6 Jan 2018
A new hydrogel programmed to release therapeutics in response to environmental cues has been developed by researchers at the University of Washington, US.
The biomaterial-based delivery system is made by introducing ‘cross-link’ gates into a polymer network that, once triggered by certain physiological conditions, releases its cargo.
‘Our “gates” consist of chemical chains that could – for example – be cleaved only by an enzyme that is uniquely produced in certain tissues of the body; or be opened only in response to a particular temperature or specific acidic conditions,’ said Cole DeForest, team leader and Assistant Professor of Chemical Engineering at the university.
‘With this specificity, we realised we could more generally design hydrogels with gates that would open if only certain chemical conditions – or logic statements – were met.’
Improved specificity in drug delivery systems are increasingly sought after in the pharmaceutical industry to help reduce off-target effects.
The hydrogel’s gates are programmed on the principles of Boolean logic, for which all values are either true or false, allowing for increased specificity. For example, a gate developed by the team was designed as a short peptide, which can be cleaved by the enzyme matrix protease (MMP). If MMP was absent, the gate would remain intact and the cargo would not be released.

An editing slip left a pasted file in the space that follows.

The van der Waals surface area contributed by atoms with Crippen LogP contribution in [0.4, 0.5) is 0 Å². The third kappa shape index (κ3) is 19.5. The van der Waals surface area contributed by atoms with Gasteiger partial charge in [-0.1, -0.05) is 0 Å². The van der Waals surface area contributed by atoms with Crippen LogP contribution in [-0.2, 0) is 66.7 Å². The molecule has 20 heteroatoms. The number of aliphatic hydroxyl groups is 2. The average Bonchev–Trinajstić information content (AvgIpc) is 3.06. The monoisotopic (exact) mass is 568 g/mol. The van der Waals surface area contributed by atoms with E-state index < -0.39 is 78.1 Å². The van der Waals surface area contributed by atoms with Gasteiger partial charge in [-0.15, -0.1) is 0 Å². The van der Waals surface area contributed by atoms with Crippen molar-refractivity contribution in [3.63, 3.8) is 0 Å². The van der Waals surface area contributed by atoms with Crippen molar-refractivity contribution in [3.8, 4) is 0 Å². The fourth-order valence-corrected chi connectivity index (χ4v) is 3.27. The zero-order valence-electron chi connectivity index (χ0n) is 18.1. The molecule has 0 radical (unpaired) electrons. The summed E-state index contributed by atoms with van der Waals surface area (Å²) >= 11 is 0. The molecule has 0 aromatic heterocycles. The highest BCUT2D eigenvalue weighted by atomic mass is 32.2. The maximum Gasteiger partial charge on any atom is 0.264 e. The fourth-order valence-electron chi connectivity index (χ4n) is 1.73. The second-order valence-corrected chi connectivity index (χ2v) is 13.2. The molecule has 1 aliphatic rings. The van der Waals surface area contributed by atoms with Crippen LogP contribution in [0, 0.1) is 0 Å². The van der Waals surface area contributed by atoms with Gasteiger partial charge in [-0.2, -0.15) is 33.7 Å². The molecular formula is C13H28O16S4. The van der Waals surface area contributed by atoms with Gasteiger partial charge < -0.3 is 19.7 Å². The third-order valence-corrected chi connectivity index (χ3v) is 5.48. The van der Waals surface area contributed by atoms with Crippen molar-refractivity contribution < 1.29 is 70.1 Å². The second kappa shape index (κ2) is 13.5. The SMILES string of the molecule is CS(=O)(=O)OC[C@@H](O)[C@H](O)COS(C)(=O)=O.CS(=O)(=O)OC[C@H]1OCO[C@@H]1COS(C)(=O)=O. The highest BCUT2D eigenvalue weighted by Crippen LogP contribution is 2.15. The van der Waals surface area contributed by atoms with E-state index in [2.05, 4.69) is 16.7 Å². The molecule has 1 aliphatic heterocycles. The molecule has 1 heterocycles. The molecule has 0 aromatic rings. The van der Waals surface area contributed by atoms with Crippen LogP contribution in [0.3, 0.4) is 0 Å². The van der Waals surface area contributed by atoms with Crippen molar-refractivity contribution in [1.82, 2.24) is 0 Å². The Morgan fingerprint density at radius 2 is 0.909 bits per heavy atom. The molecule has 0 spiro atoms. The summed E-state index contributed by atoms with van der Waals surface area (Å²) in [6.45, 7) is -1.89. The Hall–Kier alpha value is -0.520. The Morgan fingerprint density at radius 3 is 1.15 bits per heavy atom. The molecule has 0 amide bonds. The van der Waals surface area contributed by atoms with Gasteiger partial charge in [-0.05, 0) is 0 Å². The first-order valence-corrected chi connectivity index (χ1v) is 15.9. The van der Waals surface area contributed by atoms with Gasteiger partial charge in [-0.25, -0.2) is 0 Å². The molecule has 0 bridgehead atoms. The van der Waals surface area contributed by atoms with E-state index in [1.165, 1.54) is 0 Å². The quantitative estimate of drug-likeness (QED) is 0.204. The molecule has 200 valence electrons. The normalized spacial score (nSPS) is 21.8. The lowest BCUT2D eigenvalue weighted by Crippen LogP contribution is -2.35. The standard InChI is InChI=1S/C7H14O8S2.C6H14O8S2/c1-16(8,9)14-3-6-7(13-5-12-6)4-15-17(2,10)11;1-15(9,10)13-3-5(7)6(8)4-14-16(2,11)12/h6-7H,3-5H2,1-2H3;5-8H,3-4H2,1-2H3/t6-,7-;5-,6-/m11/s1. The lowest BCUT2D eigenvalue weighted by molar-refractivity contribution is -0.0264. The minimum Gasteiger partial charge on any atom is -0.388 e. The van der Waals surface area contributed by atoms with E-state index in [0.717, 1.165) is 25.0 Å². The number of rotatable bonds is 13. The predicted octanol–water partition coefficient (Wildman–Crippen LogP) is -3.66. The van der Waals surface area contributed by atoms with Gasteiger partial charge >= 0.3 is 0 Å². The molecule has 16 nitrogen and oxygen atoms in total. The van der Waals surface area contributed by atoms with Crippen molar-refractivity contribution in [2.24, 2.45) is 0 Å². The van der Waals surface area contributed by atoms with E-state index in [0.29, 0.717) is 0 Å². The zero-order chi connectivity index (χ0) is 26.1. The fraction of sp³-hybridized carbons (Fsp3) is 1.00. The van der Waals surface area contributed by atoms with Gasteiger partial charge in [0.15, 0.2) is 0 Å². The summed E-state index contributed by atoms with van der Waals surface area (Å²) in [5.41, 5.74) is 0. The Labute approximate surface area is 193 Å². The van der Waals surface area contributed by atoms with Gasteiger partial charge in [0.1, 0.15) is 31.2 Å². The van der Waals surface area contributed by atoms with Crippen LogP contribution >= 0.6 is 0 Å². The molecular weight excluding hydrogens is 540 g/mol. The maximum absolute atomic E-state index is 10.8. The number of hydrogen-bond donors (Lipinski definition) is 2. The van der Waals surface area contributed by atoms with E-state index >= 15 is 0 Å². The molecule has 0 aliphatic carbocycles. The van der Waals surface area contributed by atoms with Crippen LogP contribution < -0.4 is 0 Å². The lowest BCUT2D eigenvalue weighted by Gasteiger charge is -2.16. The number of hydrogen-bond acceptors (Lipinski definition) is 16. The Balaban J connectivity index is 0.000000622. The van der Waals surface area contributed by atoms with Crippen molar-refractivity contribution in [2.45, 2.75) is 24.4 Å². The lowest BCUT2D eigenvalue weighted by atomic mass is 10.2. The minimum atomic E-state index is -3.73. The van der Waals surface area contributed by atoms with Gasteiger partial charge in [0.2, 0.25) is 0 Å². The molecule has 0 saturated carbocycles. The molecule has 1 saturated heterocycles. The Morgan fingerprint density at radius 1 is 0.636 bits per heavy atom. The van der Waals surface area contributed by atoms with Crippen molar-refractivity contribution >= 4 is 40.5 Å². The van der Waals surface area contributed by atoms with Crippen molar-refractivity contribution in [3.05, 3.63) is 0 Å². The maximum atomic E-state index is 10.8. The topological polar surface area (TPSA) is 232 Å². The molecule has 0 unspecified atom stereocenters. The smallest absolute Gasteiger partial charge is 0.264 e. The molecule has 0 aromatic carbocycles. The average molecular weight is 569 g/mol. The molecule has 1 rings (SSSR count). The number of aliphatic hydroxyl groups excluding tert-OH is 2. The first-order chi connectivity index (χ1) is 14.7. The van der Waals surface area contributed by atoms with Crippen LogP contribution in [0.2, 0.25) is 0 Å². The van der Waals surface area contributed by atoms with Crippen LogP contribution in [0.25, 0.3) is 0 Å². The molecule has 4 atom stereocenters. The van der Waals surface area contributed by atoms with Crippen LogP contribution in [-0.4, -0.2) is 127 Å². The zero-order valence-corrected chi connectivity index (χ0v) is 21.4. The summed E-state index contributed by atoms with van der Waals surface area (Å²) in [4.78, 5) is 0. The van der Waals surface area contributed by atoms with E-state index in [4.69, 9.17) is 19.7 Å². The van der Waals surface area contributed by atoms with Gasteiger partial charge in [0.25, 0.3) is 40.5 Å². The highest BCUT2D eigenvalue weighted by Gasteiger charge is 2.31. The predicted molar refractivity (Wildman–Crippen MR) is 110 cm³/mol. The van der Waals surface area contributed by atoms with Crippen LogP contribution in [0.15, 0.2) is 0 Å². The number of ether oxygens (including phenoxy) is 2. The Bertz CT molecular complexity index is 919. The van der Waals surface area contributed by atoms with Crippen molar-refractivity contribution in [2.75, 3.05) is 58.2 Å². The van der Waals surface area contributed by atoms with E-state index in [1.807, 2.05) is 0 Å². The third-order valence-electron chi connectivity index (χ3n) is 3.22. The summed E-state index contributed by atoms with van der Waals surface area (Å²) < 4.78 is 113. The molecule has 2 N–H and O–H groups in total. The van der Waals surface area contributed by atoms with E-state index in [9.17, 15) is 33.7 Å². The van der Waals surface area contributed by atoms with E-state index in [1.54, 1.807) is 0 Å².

‘The modular strategy that we have developed permits biomaterials to act like autonomous computers,’ said DeForest. ‘These hydrogels can be programmed to perform complex computations based on inputs provided exclusively by their local environment. Such advanced logic-based operations are unprecedented, and should yield exciting new directions in precision medicine.’
Researchers built hydrogels based on three simple principles: ‘YES’, ‘AND’ and ‘OR’. Those programmed with ‘YES’ cross-link gates only opened when a specific environmental condition was met – for example, the presence of a certain enzyme or acidic state.
Gates programmed with the ‘AND’ function add a higher level of specificity still, where multiple conditions must be met for the gate to open. The team tested this function with a hydrogel carrying the chemotherapy drug doxorubicin, only released in the presence of a reductant (an element or compound that donates an electron to another chemical species) and MMP.
The hydrogel was placed in a culture of HeLa cells, which are found in cancerous tumours and commonly used in scientific research.
The team found that the HeLa cells survived and the doxorubicin remained in the hydrogel unless both conditions were met. Each of the cues alone also could not open the gate.
‘Our hope is that, by applying Boolean principles to hydrogel design, we can create a class of truly smart therapeutic delivery systems and tissue engineering tools with ever-greater specificity for organs, tissues or even disease states such as tumour environments,’ said DeForest.
‘Using these design principles, the only limits could be our imagination.’
Nature Chemistry, DOI:10.1038/nchem.2917
By Georgina Hines